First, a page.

Odds Improve for Expanded Sports Gambling

Sports betting advocates believe they are holding a winning ticket in a case before the U.S. Supreme Court.  This week, the high court heard oral arguments in Christie v. NCAA.  The case involves New Jersey's efforts to repeal prohibitions on sports betting.  The federal government and several major sports leagues and associations are challenging the Garden State, under a 1992 law known as PASPA (Professional and Amateur Sports Protection Act) which prohibits states from legalizing and regulating sports betting.

Following a spirited day of back-and-forth before the justices, Geoff Freeman, CEO of the American Gaming Association, was encouraged.  "We think we see a focus (from the justices) on limiting the federal government's intrusion in this space, and I think it's a positive day for the millions of Americans who are looking to wager on sports," he tells KTRH.  Specifically, Freeman believes the Supreme Court should strike down the PASPA law altogether.  "States should have the ability to choose for themselves whether or not they regulate sports betting," he says.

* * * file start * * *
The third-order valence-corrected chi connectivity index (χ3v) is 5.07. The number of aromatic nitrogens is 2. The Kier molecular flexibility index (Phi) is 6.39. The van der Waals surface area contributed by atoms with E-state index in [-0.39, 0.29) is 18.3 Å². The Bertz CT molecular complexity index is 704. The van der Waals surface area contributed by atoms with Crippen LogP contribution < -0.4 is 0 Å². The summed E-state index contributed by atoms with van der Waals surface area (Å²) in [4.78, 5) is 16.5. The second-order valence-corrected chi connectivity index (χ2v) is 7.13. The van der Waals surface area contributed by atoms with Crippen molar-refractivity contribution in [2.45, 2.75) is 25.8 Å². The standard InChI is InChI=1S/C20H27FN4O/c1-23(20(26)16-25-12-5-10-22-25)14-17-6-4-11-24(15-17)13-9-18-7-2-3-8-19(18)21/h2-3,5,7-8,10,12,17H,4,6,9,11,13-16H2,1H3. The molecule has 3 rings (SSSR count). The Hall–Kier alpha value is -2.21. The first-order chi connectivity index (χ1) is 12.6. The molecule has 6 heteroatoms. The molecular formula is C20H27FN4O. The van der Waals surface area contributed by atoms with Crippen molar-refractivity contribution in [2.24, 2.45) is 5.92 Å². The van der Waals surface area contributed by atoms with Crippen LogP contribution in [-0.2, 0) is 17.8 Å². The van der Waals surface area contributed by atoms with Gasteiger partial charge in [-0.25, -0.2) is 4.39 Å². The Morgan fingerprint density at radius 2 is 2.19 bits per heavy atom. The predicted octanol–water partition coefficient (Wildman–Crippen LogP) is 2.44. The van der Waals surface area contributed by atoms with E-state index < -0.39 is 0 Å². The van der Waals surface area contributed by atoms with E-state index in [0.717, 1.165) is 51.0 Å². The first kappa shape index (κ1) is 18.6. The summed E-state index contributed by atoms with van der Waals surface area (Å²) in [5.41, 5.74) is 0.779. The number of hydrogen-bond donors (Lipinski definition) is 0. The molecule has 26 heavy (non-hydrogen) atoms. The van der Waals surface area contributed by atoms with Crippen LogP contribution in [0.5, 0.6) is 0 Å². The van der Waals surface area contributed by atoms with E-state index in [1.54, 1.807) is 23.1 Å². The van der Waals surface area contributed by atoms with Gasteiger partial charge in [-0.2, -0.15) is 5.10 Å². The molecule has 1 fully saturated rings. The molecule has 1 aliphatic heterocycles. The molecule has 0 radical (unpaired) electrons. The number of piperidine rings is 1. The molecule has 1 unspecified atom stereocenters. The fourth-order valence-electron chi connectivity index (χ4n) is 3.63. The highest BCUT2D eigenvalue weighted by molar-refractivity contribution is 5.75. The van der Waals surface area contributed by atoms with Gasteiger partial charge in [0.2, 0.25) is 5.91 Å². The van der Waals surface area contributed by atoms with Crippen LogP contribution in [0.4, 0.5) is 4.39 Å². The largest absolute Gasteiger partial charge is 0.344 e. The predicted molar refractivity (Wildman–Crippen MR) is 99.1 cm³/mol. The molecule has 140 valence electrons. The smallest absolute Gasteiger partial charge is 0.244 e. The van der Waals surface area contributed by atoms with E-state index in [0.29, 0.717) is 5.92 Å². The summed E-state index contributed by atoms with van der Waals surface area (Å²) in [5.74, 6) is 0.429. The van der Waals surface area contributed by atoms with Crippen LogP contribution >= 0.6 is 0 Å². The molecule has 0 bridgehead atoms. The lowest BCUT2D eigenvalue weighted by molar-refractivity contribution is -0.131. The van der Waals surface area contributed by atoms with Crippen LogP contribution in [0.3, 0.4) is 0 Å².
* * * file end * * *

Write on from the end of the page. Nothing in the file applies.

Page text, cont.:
Beyond the states' rights argument, Freeman argues that removing restrictions on sports gambling would dry up the massive illegal betting market taking place offshore and online.  "We know that millions of Americans are spending north of $150 billion a year illegally betting on sports," he says.  "The real choice here is do we want to shut down the illegal market and protect consumers, or do we want to allow this illegal market to continue to thrive and put our heads in the sand."

The push to legalize sports betting beyond Nevada is gaining momentum across the country, and a positive ruling from the Supreme Court in this case would only bolster that effort.  "Whether it's Texas or any other state in this country, I think it's only a matter of time before we see legal, regulated sports betting all across the United States," says Freeman.  

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